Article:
Wednesday, November 16, 2005

Reducing transport emissions

As has been pointed out before, policy towards reducing our greenhouse gas emissions has to aim at basically two areas: cars and cows. Of these, the latter are considered to be a long-term problem, to be solved by research. Greenhouse policy therefore has to focus heavily on the former. And it's certainly an area worth focusing on. Transport is responsible for around 18% of our total greenhouse gas emissions, and is continuing to grow at (IIRC) 4% a year. It has contributed around a third of our total emissions growth since 1990, and looks to contribute even more in future. Reducing these emissions is key to meeting our obligations under the Kyoto Protocol.

So far, the government has only tinkered in this area. They have introduced a biofuels initiative, which is expected to reduce total emissions by 0.9%, and a carbon tax, which will help push the market towards changing transport patterns and more fuel efficient vehicles. But they need to do more. And one obvious area where they can make easy savings is by improving the average efficiency of our vehicle fleet. Due to the cheapness of second-hand Japanese imports, New Zealanders tend to drive older cars, with lower fuel efficiency and dirtier engines. Changing this (or at least reducing the proportion of older cars in the fleet) would allow us to make significant savings in carbon dioxide emissions, and perhaps other areas as well.

Various suggestions have been made in this area. Peter Dunne suggested paying people to take older vehicles off the road, and the Greens have suggested barring imports of older vehicles combined with fuel efficiency dependent "feebates" on registration. And now the Business Council for Sustainable Development has weighed in, with a report on incentivising green vehicles [PDF]. This takes a detailed look at the "feebate" idea, and proposes cash incentives of up to $3000 (and penalties of up to $2000) for new vehicles, with lower incentives for used imports. This is estimated to cost the government approximately $100 million a year. Unfortunately, there's far less data on the possible savings; the report gives data only for individual vehicles, with no modelling of how the number of replacements would affect carbon emissions. OTOH, I don't expect the policy to pay for itself purely through carbon reduction (and it won't, based on the expected size and cost of our Kyoto overrun compared with the total size of transport emissions); instead, the social savings will come from reduced fuel and (more importantly) health costs. According to the Ministry of Transport, vehicle-sourced air pollution kills 400 people a year - almost as many as are killed in accidents. The overall health effects are estimated to cost the government $442 million a year. Encouraging the uptake of newer, cleaner vehicles will take a significant slice out of this. Given that we spend over $200 million a year to reduce road deaths, the move would seem justified on health grounds alone.

One area I disagree with the BCSD is that of retrospective incentives. They suggest backdating incentives (but not penalties) for two years to reward those that have made the right choice and to compensate for any loss of resale value. But the point of an incentive scheme is to influence behaviour, and by definition you can't influence behaviour that has already occured. Any payments for purchases before a policy is even announced are therefore simply a waste of money.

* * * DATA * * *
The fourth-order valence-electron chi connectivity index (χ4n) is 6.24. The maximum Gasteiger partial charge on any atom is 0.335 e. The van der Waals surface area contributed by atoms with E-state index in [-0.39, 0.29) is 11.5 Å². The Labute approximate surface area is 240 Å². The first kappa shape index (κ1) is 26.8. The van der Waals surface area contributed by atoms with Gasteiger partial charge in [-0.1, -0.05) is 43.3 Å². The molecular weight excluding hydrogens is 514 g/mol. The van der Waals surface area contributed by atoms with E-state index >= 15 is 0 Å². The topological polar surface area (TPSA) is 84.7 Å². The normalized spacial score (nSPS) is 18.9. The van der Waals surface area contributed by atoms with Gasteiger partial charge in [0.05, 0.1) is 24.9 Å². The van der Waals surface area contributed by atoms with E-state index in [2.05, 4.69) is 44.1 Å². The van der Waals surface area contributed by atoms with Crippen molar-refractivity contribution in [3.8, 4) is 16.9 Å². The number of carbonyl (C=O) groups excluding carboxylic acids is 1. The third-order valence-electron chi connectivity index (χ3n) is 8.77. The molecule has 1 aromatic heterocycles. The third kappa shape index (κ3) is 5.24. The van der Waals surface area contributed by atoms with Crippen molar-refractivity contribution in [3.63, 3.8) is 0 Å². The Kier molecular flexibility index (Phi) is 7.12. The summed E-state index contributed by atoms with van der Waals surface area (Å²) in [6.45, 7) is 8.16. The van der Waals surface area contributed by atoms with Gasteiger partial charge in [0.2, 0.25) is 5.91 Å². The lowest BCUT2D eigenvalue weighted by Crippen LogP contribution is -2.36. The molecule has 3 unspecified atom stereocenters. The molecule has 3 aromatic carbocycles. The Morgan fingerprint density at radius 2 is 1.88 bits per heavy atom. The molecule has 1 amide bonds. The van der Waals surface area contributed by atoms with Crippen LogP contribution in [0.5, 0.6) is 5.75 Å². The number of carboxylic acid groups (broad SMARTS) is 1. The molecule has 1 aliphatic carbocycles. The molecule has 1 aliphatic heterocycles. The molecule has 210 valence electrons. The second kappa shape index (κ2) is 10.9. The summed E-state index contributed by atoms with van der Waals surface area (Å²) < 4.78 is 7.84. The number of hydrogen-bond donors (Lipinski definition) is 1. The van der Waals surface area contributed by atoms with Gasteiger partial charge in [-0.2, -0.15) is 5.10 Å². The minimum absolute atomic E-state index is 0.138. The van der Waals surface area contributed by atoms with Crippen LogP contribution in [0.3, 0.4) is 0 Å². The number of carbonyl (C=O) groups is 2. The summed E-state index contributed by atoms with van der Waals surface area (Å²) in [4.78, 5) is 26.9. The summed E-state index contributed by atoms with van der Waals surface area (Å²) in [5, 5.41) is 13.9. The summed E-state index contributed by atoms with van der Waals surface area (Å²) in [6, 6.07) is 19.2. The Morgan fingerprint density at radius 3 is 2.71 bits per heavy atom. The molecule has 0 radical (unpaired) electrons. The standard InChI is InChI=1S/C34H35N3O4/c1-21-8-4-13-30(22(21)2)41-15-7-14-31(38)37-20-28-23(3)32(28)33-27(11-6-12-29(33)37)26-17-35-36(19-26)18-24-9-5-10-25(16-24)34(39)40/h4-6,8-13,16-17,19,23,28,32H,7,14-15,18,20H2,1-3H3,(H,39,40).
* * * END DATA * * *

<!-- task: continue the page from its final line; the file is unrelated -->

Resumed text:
When I purchased my Prius almost two years ago now I had two purposes. One was to metaphorically give the finger to the petrol companies, and one was to demonstrate that there was a concrete demand for the technology in this country by putting my money where my mouth was. So I happily paid the premium (technically, I'm still paying it off).

I wouldn't turn down a few-thousand dollar payback for my trouble, esp. since goverments overseas already had such rebate schemes in place at the time, but I certainly don't expect one.

Posted by Anonymous : 11/16/2005 05:39:00 PM

The government put a limit on the age of cars that you can import back in 2002 so this wouldn't be a new idea. There are some problems with this though. Further restrictions on what can imported would makes a decent car less affordable for people on low incomes (you achieve the environmental aim but at a cost), it effectively subsidises (foreign) car manufacturers and gives hand outs to people who are already rich enough to afford new cars...the socialist in me is cringing here.

Decent town planning that focuses on public transport, biking and walking, and which keeps the roads free for commercial traffic is the way to go but that horse has already bolted in many cases.

I'd love for someone to pay me to ditch my 1991 Telstar but I don't think I can really justify using someone else's taxes to do it.


Posted by Anonymous : 11/16/2005 09:13:00 PM

Icehawk: which is why the incentives specifically target fuel efficiency rather than age... the difference in payments between used and new is to do with the expected lifetime of the car in the New Zealand fleet.

Posted by Idiot/Savant : 11/17/2005 11:01:00 AM

How about something that would make a real difference? Say, a 100% tax on all car imports, with the proceeds going on free public transport? Tax exemptions could be available for people who have genuine reasons for needing cars, eg the disabled, people in rural areas. The minor incentives being talked about at the moment are hopelessly inadequate.

Posted by Commie Mutant Traitor : 11/17/2005 12:39:00 PM

They have the "tax breaks for rural drivers" business in Oz. Trouble is, rural drivers all want big 4WDs...

Posted by Chris : 11/17/2005 04:28:00 PM